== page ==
Backdraft Movie Review
A lot of people criticize Ron Howard for his directing style, calling him safe and predictable. Regardless of what you think, he has delivered a plethora of quality pictures over the last twenty years with a consistency few directors can lay claim to. From "Cocoon" to "Apollo 13" to "A Beautiful Mind," many of his movies are mainstream classics, and "Backdraft," his 1991 thriller, is no exception.
"Backdraft" stars Kurt Russell, William Baldwin, Robert De Niro and Scott Glen as firefighters who brave the heat on more than one occasion after a skilled arsonist begins killing people. His approach: superheat sealed rooms in a way that cause backdrafts when their victims enter - oxygen is suddenly sucked into the room, causing it to ignite and explode.
The movie succeeds on many levels, the most impressive of which being the special effects. The fire really is the main character, and Howard really captures it as if it were a living person. The acting is also quite good, as Russell and Baldwin bring a high level of intensity to their roles. De Niro is also quite good in a smaller role, and Glenn plays an excellent fireman with suspicious motives.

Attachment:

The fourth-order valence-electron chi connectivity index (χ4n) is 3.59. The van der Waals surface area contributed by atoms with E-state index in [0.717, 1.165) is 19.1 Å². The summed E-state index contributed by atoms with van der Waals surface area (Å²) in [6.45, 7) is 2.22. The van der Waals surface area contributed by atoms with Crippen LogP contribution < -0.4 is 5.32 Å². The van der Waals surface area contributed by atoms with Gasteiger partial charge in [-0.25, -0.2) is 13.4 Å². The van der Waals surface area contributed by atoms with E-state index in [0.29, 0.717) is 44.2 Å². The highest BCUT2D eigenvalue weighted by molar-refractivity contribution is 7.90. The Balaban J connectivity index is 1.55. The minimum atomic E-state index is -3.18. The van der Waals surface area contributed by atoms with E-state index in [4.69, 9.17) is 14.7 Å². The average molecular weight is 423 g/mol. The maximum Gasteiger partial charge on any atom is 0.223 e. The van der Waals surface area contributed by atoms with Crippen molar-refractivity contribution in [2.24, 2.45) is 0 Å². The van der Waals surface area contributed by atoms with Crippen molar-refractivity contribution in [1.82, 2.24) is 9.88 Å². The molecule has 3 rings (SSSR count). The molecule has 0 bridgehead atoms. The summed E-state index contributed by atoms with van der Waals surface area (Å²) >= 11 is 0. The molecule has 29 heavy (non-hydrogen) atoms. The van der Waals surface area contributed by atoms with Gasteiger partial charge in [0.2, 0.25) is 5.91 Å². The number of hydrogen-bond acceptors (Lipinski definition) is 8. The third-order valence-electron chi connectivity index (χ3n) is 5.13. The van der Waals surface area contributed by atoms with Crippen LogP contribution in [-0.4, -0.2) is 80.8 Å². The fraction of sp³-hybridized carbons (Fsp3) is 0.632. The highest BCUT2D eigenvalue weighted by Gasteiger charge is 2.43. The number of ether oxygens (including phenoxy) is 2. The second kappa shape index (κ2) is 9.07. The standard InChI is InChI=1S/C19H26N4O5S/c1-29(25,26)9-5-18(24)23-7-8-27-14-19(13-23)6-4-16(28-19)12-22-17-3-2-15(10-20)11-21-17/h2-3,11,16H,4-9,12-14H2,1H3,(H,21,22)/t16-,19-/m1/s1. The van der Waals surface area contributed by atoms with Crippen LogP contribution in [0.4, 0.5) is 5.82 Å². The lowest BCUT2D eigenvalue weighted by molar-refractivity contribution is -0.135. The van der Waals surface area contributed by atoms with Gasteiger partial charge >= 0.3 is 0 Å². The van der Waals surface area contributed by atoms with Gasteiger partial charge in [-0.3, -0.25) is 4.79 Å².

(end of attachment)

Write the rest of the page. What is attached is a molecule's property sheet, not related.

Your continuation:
"Backdraft" still holds up quite well, and is now out on a 2-disc Anniversary Edition. The two discs, both of which contain a variety of special features, offer a series of rather dull deleted scenes and several much more interesting behind-the-scenes featurettes and interviews. The interviews offer a lot of insight into the decision making process of how to make "Backdraft," including the choice to go with real special effects rather than computer graphics. The examination into the creation of the fire and the stunts are also quite interesting.
If you're a fan of "Backdraft" but don't own the movie, this may be a good one to pick up. The special features are nothing spectacular, but certainly make this the set to buy if you don't already own the DVD.
Review by Erik Samdahl unless otherwise indicated.